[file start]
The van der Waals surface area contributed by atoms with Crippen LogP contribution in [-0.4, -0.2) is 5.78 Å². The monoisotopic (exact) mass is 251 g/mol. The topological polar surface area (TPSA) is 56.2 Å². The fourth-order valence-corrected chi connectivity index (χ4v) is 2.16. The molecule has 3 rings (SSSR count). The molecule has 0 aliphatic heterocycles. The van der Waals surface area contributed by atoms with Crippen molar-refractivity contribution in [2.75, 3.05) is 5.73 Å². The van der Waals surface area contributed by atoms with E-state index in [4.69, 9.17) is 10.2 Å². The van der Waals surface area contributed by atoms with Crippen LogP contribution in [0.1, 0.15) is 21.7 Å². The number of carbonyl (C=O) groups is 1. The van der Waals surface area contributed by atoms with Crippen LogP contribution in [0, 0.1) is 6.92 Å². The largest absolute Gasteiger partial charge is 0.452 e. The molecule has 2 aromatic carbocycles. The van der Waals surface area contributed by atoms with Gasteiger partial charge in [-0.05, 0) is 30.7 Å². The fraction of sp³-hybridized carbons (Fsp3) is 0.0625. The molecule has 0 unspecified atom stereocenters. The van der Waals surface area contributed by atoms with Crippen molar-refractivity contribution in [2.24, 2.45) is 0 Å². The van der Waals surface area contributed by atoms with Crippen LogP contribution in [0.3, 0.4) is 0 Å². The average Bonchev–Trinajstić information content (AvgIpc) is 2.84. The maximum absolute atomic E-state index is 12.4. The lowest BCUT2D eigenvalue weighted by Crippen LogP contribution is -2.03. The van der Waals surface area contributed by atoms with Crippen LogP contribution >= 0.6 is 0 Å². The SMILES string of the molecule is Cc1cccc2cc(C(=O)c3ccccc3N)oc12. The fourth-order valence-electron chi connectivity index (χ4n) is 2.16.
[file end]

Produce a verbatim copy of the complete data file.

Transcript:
The van der Waals surface area contributed by atoms with Crippen LogP contribution in [-0.4, -0.2) is 5.78 Å². The monoisotopic (exact) mass is 251 g/mol. The topological polar surface area (TPSA) is 56.2 Å². The fourth-order valence-corrected chi connectivity index (χ4v) is 2.16. The molecule has 3 rings (SSSR count). The molecule has 0 aliphatic heterocycles. The van der Waals surface area contributed by atoms with Crippen molar-refractivity contribution in [2.75, 3.05) is 5.73 Å². The van der Waals surface area contributed by atoms with E-state index in [4.69, 9.17) is 10.2 Å². The van der Waals surface area contributed by atoms with Crippen LogP contribution in [0.1, 0.15) is 21.7 Å². The number of carbonyl (C=O) groups is 1. The van der Waals surface area contributed by atoms with Crippen LogP contribution in [0, 0.1) is 6.92 Å². The largest absolute Gasteiger partial charge is 0.452 e. The molecule has 2 aromatic carbocycles. The van der Waals surface area contributed by atoms with Gasteiger partial charge in [-0.05, 0) is 30.7 Å². The fraction of sp³-hybridized carbons (Fsp3) is 0.0625. The molecule has 0 unspecified atom stereocenters. The van der Waals surface area contributed by atoms with Crippen molar-refractivity contribution in [2.24, 2.45) is 0 Å². The van der Waals surface area contributed by atoms with Crippen LogP contribution in [0.3, 0.4) is 0 Å². The average Bonchev–Trinajstić information content (AvgIpc) is 2.84. The maximum absolute atomic E-state index is 12.4. The lowest BCUT2D eigenvalue weighted by Crippen LogP contribution is -2.03. The van der Waals surface area contributed by atoms with Crippen LogP contribution >= 0.6 is 0 Å². The SMILES string of the molecule is Cc1cccc2cc(C(=O)c3ccccc3N)oc12. The fourth-order valence-electron chi connectivity index (χ4n) is 2.16.